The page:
Media critic and fandom scholar Henry Jenkins describes fan writing and fan imagining as acts of resistance. To imagine characters, perhaps Mulder and Krychek, in a queer relationship subverts heteronormative expectations and carves out a representational space that simply wasn’t a part of any aspect of The X-Files in the ’90s, or really even now. But to ship any characters at all is also inherently subversive as it transforms and reworks the act of creation itself. Creators create. Fans consume. But when fans ship characters and write about it, paint about it, or edit videos about it, fans are instead creators, making something new out of what they’ve consumed. In a way, fan creation is like being Victor Frankenstein and making your own monster.
But when these small acts of imagining become canonical, they lose aspects of their subversive potential. This is Stevi’s main gripe with the decidedly shippy content of this film, which features Mulder and Scully snuggling and exchanging deep pillow talk about their relationship and closes with a zany post-credits sequence in which the pair escape on a rowboat in swimsuits. To reincorporate fan desires from paratexts into the dominant text removes their subversive potential. The power of creation fans harness when they ship dwindles when what is produced by the “folk” (i.e. the fans) becomes reclaimed by the corporations who already own the mythos of the show in the first place.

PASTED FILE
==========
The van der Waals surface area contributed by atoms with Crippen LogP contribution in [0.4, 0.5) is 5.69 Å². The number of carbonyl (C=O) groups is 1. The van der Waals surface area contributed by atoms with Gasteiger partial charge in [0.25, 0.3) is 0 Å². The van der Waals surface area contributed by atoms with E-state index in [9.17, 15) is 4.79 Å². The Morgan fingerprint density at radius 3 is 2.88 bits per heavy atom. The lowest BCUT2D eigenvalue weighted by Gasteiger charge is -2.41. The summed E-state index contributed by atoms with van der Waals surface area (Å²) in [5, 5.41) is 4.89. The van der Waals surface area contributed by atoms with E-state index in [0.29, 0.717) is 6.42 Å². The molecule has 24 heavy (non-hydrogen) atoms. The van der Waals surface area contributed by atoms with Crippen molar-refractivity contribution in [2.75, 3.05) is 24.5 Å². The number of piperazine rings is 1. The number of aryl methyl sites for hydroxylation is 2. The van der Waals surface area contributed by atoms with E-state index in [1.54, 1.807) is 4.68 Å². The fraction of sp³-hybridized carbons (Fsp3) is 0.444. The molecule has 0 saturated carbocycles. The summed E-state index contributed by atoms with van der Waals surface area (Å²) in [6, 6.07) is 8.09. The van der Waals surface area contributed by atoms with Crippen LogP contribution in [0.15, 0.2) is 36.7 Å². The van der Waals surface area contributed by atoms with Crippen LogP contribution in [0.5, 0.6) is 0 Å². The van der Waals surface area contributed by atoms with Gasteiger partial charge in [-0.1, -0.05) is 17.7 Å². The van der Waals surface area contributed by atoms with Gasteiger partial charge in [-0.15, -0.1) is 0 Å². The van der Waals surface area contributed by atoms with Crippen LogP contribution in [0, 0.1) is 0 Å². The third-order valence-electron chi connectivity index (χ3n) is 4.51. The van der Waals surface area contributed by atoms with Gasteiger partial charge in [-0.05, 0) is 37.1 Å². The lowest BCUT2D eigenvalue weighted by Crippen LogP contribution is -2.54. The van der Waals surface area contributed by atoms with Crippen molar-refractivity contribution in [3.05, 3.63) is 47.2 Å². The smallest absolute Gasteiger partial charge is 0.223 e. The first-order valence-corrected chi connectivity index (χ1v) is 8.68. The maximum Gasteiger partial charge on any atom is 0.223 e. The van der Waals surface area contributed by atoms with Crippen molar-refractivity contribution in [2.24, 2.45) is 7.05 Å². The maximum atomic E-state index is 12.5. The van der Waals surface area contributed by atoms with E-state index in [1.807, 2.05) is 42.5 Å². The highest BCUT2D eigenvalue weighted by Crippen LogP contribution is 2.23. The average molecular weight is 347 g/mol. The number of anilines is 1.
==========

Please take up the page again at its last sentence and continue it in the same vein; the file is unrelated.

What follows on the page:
Erik’s position as an X-Files fan outside the realm of X-Files fandom left him blissfully unaware of this term, although he was academically familiar with aspects of reception theory which undergird Jenkins’ claim. Yet the film did indeed beg the question about how to identify yourself as a fan of The X-Files: Were you a shipper? Yes or no? Believer or skeptic? Erik always enjoyed those moments when the show teases the possibility of a romantic relationship developing between Mulder and Scully. But is he a shipper? Yes. And no.